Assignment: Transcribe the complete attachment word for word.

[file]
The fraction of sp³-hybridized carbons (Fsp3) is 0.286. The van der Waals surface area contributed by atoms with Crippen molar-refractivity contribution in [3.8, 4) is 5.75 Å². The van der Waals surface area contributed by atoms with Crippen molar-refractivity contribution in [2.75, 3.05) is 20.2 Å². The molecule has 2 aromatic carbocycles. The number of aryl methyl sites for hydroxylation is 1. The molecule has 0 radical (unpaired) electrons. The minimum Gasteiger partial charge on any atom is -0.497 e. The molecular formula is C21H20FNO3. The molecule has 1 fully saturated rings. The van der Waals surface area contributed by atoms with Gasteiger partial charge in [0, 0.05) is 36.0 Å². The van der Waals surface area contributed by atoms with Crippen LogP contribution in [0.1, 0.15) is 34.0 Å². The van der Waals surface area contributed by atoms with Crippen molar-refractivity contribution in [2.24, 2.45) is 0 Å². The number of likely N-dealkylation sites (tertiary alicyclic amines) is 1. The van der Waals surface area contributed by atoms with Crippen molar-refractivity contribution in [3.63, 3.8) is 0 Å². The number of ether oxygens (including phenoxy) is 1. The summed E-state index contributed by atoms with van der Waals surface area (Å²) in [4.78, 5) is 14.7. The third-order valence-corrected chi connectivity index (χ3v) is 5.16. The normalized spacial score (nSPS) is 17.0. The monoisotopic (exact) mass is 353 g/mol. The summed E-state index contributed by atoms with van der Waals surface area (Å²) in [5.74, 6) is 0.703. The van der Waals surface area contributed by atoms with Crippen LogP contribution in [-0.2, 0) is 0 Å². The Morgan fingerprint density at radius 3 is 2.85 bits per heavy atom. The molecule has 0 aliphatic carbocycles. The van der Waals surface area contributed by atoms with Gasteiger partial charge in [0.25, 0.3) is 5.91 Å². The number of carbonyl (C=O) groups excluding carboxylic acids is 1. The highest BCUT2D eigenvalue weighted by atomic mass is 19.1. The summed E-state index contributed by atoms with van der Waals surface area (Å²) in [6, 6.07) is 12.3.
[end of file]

The fraction of sp³-hybridized carbons (Fsp3) is 0.286. The van der Waals surface area contributed by atoms with Crippen molar-refractivity contribution in [3.8, 4) is 5.75 Å². The van der Waals surface area contributed by atoms with Crippen molar-refractivity contribution in [2.75, 3.05) is 20.2 Å². The molecule has 2 aromatic carbocycles. The number of aryl methyl sites for hydroxylation is 1. The molecule has 0 radical (unpaired) electrons. The minimum Gasteiger partial charge on any atom is -0.497 e. The molecular formula is C21H20FNO3. The molecule has 1 fully saturated rings. The van der Waals surface area contributed by atoms with Gasteiger partial charge in [0, 0.05) is 36.0 Å². The van der Waals surface area contributed by atoms with Crippen LogP contribution in [0.1, 0.15) is 34.0 Å². The van der Waals surface area contributed by atoms with Crippen molar-refractivity contribution in [2.24, 2.45) is 0 Å². The number of likely N-dealkylation sites (tertiary alicyclic amines) is 1. The van der Waals surface area contributed by atoms with Crippen molar-refractivity contribution in [3.63, 3.8) is 0 Å². The number of ether oxygens (including phenoxy) is 1. The summed E-state index contributed by atoms with van der Waals surface area (Å²) in [4.78, 5) is 14.7. The third-order valence-corrected chi connectivity index (χ3v) is 5.16. The normalized spacial score (nSPS) is 17.0. The monoisotopic (exact) mass is 353 g/mol. The summed E-state index contributed by atoms with van der Waals surface area (Å²) in [5.74, 6) is 0.703. The van der Waals surface area contributed by atoms with Crippen LogP contribution in [-0.2, 0) is 0 Å². The Morgan fingerprint density at radius 3 is 2.85 bits per heavy atom. The molecule has 0 aliphatic carbocycles. The van der Waals surface area contributed by atoms with Gasteiger partial charge in [0.25, 0.3) is 5.91 Å². The number of carbonyl (C=O) groups excluding carboxylic acids is 1. The highest BCUT2D eigenvalue weighted by atomic mass is 19.1. The summed E-state index contributed by atoms with van der Waals surface area (Å²) in [6, 6.07) is 12.3.